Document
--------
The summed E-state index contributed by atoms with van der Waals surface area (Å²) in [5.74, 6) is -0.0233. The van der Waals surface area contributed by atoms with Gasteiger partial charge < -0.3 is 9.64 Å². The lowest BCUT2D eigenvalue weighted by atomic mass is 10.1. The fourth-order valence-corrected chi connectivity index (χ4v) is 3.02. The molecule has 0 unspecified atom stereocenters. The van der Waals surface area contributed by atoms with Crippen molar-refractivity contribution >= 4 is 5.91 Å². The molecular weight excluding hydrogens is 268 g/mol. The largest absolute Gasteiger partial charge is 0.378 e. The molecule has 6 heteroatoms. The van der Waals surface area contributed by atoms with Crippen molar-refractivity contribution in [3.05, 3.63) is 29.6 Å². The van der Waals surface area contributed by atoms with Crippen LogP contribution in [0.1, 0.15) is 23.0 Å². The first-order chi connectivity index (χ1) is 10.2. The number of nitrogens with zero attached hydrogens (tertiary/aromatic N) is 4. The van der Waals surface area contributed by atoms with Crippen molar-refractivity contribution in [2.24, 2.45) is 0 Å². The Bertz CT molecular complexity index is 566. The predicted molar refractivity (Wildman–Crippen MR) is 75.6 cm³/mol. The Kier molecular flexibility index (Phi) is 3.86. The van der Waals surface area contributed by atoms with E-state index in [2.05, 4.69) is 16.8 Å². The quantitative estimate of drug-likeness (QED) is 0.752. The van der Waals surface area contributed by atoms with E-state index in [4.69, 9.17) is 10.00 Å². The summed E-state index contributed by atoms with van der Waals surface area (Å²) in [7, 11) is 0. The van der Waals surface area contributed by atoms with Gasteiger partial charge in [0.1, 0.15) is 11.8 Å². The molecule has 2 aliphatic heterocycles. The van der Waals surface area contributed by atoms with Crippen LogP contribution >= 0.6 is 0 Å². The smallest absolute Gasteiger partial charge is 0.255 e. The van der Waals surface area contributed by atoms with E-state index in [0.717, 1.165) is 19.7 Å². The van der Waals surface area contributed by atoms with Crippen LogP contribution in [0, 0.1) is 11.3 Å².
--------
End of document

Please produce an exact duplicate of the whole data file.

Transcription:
The summed E-state index contributed by atoms with van der Waals surface area (Å²) in [5.74, 6) is -0.0233. The van der Waals surface area contributed by atoms with Gasteiger partial charge < -0.3 is 9.64 Å². The lowest BCUT2D eigenvalue weighted by atomic mass is 10.1. The fourth-order valence-corrected chi connectivity index (χ4v) is 3.02. The molecule has 0 unspecified atom stereocenters. The van der Waals surface area contributed by atoms with Crippen molar-refractivity contribution >= 4 is 5.91 Å². The molecular weight excluding hydrogens is 268 g/mol. The largest absolute Gasteiger partial charge is 0.378 e. The molecule has 6 heteroatoms. The van der Waals surface area contributed by atoms with Crippen molar-refractivity contribution in [3.05, 3.63) is 29.6 Å². The van der Waals surface area contributed by atoms with Crippen LogP contribution in [0.1, 0.15) is 23.0 Å². The first-order chi connectivity index (χ1) is 10.2. The number of nitrogens with zero attached hydrogens (tertiary/aromatic N) is 4. The van der Waals surface area contributed by atoms with Crippen molar-refractivity contribution in [2.24, 2.45) is 0 Å². The Bertz CT molecular complexity index is 566. The predicted molar refractivity (Wildman–Crippen MR) is 75.6 cm³/mol. The Kier molecular flexibility index (Phi) is 3.86. The van der Waals surface area contributed by atoms with E-state index in [2.05, 4.69) is 16.8 Å². The quantitative estimate of drug-likeness (QED) is 0.752. The van der Waals surface area contributed by atoms with E-state index in [4.69, 9.17) is 10.00 Å². The summed E-state index contributed by atoms with van der Waals surface area (Å²) in [7, 11) is 0. The van der Waals surface area contributed by atoms with Gasteiger partial charge in [0.1, 0.15) is 11.8 Å². The molecule has 2 aliphatic heterocycles. The van der Waals surface area contributed by atoms with Crippen LogP contribution >= 0.6 is 0 Å². The smallest absolute Gasteiger partial charge is 0.255 e. The van der Waals surface area contributed by atoms with E-state index in [0.717, 1.165) is 19.7 Å². The van der Waals surface area contributed by atoms with Crippen LogP contribution in [0, 0.1) is 11.3 Å².